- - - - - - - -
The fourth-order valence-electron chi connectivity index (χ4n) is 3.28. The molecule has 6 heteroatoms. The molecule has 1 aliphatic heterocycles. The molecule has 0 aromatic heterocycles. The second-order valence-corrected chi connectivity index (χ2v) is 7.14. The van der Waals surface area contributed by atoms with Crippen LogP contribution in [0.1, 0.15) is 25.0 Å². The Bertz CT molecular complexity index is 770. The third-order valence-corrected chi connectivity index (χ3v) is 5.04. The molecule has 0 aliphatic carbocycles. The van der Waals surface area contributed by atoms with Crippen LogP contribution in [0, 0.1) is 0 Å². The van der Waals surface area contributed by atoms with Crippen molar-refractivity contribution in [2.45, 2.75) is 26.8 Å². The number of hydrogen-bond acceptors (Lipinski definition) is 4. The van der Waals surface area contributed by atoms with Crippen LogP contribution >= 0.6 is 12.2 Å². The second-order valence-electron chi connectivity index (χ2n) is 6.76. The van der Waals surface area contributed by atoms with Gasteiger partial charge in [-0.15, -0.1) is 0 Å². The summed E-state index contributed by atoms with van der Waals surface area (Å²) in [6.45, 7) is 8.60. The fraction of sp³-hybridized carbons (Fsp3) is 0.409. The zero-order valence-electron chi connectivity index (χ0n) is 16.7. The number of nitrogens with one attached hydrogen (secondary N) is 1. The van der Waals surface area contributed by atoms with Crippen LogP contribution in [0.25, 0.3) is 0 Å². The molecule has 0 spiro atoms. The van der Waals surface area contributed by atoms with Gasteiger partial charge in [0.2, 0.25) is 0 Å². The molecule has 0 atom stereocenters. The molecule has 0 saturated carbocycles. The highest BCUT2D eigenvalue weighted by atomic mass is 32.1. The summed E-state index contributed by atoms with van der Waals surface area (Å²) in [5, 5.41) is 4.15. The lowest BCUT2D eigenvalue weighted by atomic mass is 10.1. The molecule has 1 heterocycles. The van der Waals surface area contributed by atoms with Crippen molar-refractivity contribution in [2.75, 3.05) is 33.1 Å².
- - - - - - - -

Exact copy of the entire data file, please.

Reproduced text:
The fourth-order valence-electron chi connectivity index (χ4n) is 3.28. The molecule has 6 heteroatoms. The molecule has 1 aliphatic heterocycles. The molecule has 0 aromatic heterocycles. The second-order valence-corrected chi connectivity index (χ2v) is 7.14. The van der Waals surface area contributed by atoms with Crippen LogP contribution in [0.1, 0.15) is 25.0 Å². The Bertz CT molecular complexity index is 770. The third-order valence-corrected chi connectivity index (χ3v) is 5.04. The molecule has 0 aliphatic carbocycles. The van der Waals surface area contributed by atoms with Crippen LogP contribution in [0, 0.1) is 0 Å². The van der Waals surface area contributed by atoms with Crippen molar-refractivity contribution in [2.45, 2.75) is 26.8 Å². The number of hydrogen-bond acceptors (Lipinski definition) is 4. The van der Waals surface area contributed by atoms with Crippen LogP contribution >= 0.6 is 12.2 Å². The second-order valence-electron chi connectivity index (χ2n) is 6.76. The van der Waals surface area contributed by atoms with Gasteiger partial charge in [-0.15, -0.1) is 0 Å². The summed E-state index contributed by atoms with van der Waals surface area (Å²) in [6.45, 7) is 8.60. The fraction of sp³-hybridized carbons (Fsp3) is 0.409. The zero-order valence-electron chi connectivity index (χ0n) is 16.7. The number of nitrogens with one attached hydrogen (secondary N) is 1. The van der Waals surface area contributed by atoms with Crippen LogP contribution in [0.25, 0.3) is 0 Å². The molecule has 0 spiro atoms. The van der Waals surface area contributed by atoms with Gasteiger partial charge in [0.2, 0.25) is 0 Å². The molecule has 0 atom stereocenters. The molecule has 0 saturated carbocycles. The highest BCUT2D eigenvalue weighted by atomic mass is 32.1. The summed E-state index contributed by atoms with van der Waals surface area (Å²) in [5, 5.41) is 4.15. The lowest BCUT2D eigenvalue weighted by atomic mass is 10.1. The molecule has 1 heterocycles. The van der Waals surface area contributed by atoms with Crippen molar-refractivity contribution in [2.75, 3.05) is 33.1 Å².